News & Events

 

 

JOIN OUR EMAIL LIST

Email:

Not a Member?
Become One Now!

Sign up today for a free WebPass membership

Record Number of Daughters Leading "Sons of Italy®"

Press Contact: Kylie Cafiero, (202) 547-2900 kcafiero@osia.org

WASHINGTON, D.C. - September 6, 2005 As a result of recent state and national elections, women now hold more positions of leadership in OSIA than ever before in the organization's 100-year history.

Various state conventions held in June of this year and the national convention held last August elected women to hold the following positions:

The filial lodges, found coast-to-coast, are the backbone of OSIA's unique grassroots network. They are governed by grand lodges or state chapters, which today number 19.

The Supreme Council is the organization's national governing board, made up of 62 elected officers, including Vincent Sarno, the current president, five vice presidents, past national presidents, grand lodge presidents and national trustees.

The first woman to hold a position of national leadership was Louise Porreca, who was elected to serve on the Supreme Council as a national trustee in 1935, when the Order was only 30 years old.

Thirty years later, in 1965, Grace Campisi became the first female state president when she was elected by the Grand Lodge of Florida in 1965. As a result of this year's elections, seven women now serve as grand lodge presidents. Four states elected women as presidents for the first time in their respective histories: California (Vera Girolami); Michigan (Linda Fabiano); New Jersey (Anna Marie Rotonda) and West Virginia (Jeanne Ameli).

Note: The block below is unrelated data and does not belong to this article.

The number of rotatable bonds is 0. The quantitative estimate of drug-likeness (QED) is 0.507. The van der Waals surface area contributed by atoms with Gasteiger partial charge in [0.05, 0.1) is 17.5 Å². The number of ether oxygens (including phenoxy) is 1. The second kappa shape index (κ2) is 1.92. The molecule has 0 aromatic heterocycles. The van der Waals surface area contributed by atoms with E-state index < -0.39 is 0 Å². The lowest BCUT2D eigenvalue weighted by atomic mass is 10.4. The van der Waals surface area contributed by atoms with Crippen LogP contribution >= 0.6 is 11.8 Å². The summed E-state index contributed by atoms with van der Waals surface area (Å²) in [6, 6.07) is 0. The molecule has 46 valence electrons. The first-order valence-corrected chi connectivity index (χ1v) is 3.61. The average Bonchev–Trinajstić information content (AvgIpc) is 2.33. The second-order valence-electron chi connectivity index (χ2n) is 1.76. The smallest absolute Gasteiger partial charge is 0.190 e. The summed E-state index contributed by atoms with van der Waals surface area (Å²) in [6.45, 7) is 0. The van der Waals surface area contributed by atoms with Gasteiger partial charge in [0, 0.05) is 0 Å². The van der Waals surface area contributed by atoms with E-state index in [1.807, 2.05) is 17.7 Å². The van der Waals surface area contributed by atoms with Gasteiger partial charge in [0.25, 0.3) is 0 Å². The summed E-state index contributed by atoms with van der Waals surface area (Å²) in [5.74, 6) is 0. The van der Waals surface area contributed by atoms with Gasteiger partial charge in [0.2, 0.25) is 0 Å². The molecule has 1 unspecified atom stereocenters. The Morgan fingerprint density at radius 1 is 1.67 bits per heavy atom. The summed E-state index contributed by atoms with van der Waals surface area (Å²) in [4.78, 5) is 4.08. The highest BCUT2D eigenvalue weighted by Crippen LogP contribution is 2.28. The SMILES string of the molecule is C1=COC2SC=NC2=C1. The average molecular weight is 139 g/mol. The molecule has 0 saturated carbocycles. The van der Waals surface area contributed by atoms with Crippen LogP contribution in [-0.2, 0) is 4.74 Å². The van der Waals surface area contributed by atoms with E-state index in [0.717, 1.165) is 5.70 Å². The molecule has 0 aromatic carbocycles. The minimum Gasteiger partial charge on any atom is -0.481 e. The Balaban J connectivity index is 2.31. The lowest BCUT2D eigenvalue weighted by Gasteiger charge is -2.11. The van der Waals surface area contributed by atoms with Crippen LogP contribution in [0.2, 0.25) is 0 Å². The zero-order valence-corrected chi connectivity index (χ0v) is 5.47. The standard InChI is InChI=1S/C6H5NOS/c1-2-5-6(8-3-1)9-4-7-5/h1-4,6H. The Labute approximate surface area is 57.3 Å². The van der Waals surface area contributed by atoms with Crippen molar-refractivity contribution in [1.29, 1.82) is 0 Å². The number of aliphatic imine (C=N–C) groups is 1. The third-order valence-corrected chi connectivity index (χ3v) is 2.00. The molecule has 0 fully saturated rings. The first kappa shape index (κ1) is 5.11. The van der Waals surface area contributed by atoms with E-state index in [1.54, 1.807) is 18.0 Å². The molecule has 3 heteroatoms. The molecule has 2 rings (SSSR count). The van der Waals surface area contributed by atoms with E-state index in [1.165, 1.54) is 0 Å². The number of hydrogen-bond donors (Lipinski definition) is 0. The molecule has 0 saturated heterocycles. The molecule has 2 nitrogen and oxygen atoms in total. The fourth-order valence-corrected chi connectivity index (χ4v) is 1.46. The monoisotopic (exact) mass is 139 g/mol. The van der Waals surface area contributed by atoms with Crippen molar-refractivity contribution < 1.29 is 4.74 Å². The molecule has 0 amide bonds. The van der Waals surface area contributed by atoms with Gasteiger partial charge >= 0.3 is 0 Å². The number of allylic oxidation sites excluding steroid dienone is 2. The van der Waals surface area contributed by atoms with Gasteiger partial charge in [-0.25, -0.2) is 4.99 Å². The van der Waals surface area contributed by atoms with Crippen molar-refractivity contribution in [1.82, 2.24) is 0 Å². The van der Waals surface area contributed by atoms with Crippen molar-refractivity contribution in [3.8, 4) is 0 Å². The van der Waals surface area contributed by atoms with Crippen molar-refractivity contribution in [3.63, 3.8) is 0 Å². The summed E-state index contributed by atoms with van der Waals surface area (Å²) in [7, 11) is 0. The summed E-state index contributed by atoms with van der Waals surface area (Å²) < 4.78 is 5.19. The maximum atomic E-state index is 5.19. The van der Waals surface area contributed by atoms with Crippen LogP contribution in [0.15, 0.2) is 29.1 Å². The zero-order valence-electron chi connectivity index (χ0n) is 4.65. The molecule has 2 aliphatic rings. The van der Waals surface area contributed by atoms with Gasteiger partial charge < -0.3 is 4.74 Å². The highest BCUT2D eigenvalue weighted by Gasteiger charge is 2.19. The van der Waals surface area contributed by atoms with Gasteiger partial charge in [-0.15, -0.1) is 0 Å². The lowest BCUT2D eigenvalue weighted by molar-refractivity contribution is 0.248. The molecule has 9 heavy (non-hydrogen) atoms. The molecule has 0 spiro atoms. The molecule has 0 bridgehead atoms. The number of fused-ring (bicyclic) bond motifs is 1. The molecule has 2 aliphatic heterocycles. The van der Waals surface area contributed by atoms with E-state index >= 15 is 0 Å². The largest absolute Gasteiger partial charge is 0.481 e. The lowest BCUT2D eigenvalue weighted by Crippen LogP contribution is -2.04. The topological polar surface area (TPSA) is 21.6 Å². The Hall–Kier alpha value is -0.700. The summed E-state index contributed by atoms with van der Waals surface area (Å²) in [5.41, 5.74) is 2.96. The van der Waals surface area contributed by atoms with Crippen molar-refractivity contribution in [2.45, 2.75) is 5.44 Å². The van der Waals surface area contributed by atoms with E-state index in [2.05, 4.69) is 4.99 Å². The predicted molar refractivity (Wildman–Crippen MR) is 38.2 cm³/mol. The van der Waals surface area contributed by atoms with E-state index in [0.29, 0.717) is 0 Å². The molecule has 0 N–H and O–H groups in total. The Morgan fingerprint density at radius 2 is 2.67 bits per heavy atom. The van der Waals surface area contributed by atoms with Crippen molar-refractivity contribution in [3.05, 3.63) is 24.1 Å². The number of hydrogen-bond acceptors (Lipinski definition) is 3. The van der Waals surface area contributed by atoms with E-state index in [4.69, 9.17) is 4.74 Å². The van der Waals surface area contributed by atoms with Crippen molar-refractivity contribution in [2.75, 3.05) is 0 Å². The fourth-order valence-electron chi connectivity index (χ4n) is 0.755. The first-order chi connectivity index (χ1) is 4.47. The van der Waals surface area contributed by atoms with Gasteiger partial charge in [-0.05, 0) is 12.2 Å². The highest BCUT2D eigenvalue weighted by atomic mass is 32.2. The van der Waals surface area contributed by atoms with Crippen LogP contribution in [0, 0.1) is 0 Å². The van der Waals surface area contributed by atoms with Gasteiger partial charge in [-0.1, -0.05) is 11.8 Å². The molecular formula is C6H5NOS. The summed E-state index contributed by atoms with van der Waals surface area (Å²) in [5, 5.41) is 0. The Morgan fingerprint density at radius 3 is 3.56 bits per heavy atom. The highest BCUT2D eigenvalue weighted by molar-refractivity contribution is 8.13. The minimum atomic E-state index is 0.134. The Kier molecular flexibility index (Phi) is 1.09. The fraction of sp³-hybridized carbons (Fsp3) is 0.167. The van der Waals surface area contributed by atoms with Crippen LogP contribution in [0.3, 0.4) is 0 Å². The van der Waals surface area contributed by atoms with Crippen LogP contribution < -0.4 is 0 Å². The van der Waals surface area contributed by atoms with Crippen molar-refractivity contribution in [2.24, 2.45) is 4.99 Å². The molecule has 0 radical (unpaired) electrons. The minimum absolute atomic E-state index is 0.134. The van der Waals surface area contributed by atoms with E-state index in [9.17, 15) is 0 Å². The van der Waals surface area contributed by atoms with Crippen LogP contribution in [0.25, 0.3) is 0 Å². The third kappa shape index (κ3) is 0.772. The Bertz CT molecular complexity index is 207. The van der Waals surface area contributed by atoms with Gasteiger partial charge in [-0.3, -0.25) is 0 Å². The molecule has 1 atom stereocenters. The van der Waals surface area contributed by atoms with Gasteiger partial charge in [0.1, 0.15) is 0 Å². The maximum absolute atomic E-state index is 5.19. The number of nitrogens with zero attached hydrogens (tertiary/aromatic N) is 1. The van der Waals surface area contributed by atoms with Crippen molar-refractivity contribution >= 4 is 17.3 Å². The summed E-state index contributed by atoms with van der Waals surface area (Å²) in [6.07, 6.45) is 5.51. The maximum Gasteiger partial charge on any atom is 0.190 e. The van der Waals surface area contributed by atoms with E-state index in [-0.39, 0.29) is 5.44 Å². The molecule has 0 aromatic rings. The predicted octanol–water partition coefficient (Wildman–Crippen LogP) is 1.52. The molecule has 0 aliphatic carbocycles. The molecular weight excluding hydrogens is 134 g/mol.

Joanne Strollo made OSIA history in 1993 when she was became the first woman elected OSIA national president. Strollo served from 1993-95 and remains the only woman national president to date.

"As these figures so accurately attest, OSIA is and has been for many years the leading national organization that represents all Italian Americans, and we are very proud of that fact. Women have always been equal partners in the Order since 1905," says OSIA President Sarno. "I have great respect for their abilities and expect the number of OSIA's women leaders to grow even greater."

OSIA is the largest and oldest national organization for men and women of Italian descent in the United States. Established in 1905, OSIA has more than 600,000 members and supporters and a network of more than 700 lodges or chapters coast to coast.

OSIA works at the community, national and international levels to promote the heritage and culture of an estimated 26 million Italian Americans, the nation's fifth largest ethnic group, according to the U.S. Census Bureau. To learn more, visit OSIA on the Web at www.osia.org.